State regains guarantee on 'middle mile' network

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An arbitrator's ruling was expected to be the last word on the state's legal fight over a high-tech asset that cost taxpayers $90 million.

After all, that finding was termed "final, binding and non-appealable."

But in a ruling Tuesday, a U.S. District Court judge pushed back, giving the quasi-public Massachusetts Technology Park Corp. a legal victory it called essential to preserving the fiber-optic "middle mile" internet network for hundreds of municipal customers in the western counties.

The decision by Judge Timothy S. Hillman granted a motion by MassTech to undo the arbitrator's decision to free the middle-mile operator from having to guarantee the network's performance.

In December, a month after arbitrator Philip D. O'Neill Jr.'s decision, the vaporized guarantee brought alarms from MassTech's lawyer, Robert J. Kaler. He said tossing the guarantee exceeded O'Neill's authority and would force the state to rely upon "a shell company with virtually no substantial assets of its own."

Tuesday's ruling has no immediate effect on internet connections to libraries, town halls and public safety departments that use the MassBroadband 123 network in over 120 communities. But from the state's view, it secures that system from future service failures by putting the operator back on the hook for up to $4 million in payments to ensure the system's functioning.

Though the state contracted with Axia to run the middle mile, the network is now managed by a related company, KCST USA Inc.

In a 15-page ruling awaited for months by MassTech and its legal foe, Axia Netmedia Corp., Hillman said that while courts set a high standard to overturn binding arbitration, this case called for him to act.

Without naming O'Neill, Hillman faulted the arbitrator for appearing to go beyond an assignment to interpret and apply law to something more — in producing a decision seen as out of step with the contract Axia had signed in 2011 with MassTech.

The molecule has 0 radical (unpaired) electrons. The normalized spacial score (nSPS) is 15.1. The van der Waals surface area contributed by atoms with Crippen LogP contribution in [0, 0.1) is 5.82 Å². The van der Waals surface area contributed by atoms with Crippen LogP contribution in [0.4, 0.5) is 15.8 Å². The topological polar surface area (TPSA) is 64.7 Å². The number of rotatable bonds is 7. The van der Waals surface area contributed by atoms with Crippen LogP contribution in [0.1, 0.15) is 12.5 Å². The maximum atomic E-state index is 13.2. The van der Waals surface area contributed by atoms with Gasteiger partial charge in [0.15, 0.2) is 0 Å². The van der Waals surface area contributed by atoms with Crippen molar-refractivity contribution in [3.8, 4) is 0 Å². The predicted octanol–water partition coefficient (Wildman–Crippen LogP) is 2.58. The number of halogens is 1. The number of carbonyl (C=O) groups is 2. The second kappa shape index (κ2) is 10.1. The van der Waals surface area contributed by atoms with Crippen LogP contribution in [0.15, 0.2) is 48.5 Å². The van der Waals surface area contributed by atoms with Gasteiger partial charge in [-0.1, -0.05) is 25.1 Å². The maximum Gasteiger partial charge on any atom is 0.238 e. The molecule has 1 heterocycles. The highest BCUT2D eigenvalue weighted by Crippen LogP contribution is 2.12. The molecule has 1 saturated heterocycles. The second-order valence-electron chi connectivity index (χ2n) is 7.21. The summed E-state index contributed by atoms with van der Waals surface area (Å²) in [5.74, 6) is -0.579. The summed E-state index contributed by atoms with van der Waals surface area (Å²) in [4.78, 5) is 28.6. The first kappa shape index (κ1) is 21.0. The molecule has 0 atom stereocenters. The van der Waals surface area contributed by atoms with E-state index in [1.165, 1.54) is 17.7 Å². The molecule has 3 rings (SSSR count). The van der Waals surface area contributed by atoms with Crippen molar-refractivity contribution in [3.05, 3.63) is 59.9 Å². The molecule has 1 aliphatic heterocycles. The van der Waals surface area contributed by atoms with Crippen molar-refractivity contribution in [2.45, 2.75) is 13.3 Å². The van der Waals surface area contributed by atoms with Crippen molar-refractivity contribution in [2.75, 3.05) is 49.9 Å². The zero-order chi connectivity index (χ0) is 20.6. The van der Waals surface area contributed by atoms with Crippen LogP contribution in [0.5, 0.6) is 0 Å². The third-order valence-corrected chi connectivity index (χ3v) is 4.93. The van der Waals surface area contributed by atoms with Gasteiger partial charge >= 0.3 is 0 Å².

"An arbitrator exceeds his powers when he reforms material terms of a contract so that the agreement conforms with his own sense of equity or justice," Hillman wrote.

The judge quoted from a 2018 case that overturned an arbitration award in which a court determined that "the arbitrator was prescribing his own brand of industrial justice in violation of the plain terms of the contract."

"I find that the arbitrator exceeded his authority here," Hillman wrote. "[T]he arbitrator fundamentally altered the relationship between the parties to adhere to his own conception of fairness."

After O'Neill reached his decision late last fall, in a case that saw one million pages of material entered into evidence, MassTech was forced to pay millions to Axia and KCST.

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O'Neill's 30-page decision found that MassTech had breached its agreement with Axia, while citing missteps by both sides. Still, he came down hard on "wrongful behavior" by MassTech and said Axia should not have had to honor a performance guarantee in the contract.

Eventually, the state paid $4.3 million to Axia and $4.09 million to KCST as a result of O'Neill's decision. The money paid to Axia compensated the company for fulfilling its obligation to provide guarantees for the money-losing network.

In his request to have Hillman's court restore the guarantee, Kaler noted those payments, but did not explicitly ask for the financial settlement to be overturned — and Hillman's ruling Tuesday did not appear to order it.

Kaler wrote that since the arbitrator unilaterally imposed new contract terms, removing the guarantee made no sense and is "the focus of this motion This action was not only beyond the arbitrator's powers, it is irrational under [Massachusetts] law, and threatens MTC with irreparable harm going forward."

Kaler's motion asked Hillman to void the part of the arbitrator's award concerning the guarantee "to confirm the continuing validity and enforceability" of the guarantee.

A request for comment MassTech about the ruling was not returned Tuesday.

Earlier battles

The middle mile was constructed using both state and federal grants. MassTech signed a contract with Axia to operate the system in 2011. But by 2014 the parties were already engaged in a dispute, with Axia claiming the state had failed to deliver as many network customers known as "community anchor institutions" as it promised — 944 instead of 1,392.

In his ruling's summary of the case, Hillman appears to express sympathy for the network's users, writing, "The 123 Network is used by numerous agencies serving critical public safety functions, including police and emergency services, as well as thousands of other users and customers in Central and Western Massachusetts."

Hillman had earlier granted MassTech's motion for a preliminary injunction forcing Axia to keep a guarantee in place.

After losing an early lawsuit filed by MassTech in a state court, Axia changed the name of the unit holding the MassTech contract, then filed for bankruptcy protection in March 2017.

It claimed at the same time that the $4 million guarantee should be termed unenforceable because MassTech had misrepresented the middle mile customer base.

O'Neill's arbitration ruling sided with Axia on that point, even going so far as to rewrite the terms of a future contract and offering it to KCST to accept, which it did.

Larry Parnass can be reached at lparnass@berkshireeagle.com, at @larryparnass on Twitter and 413-496-6214.


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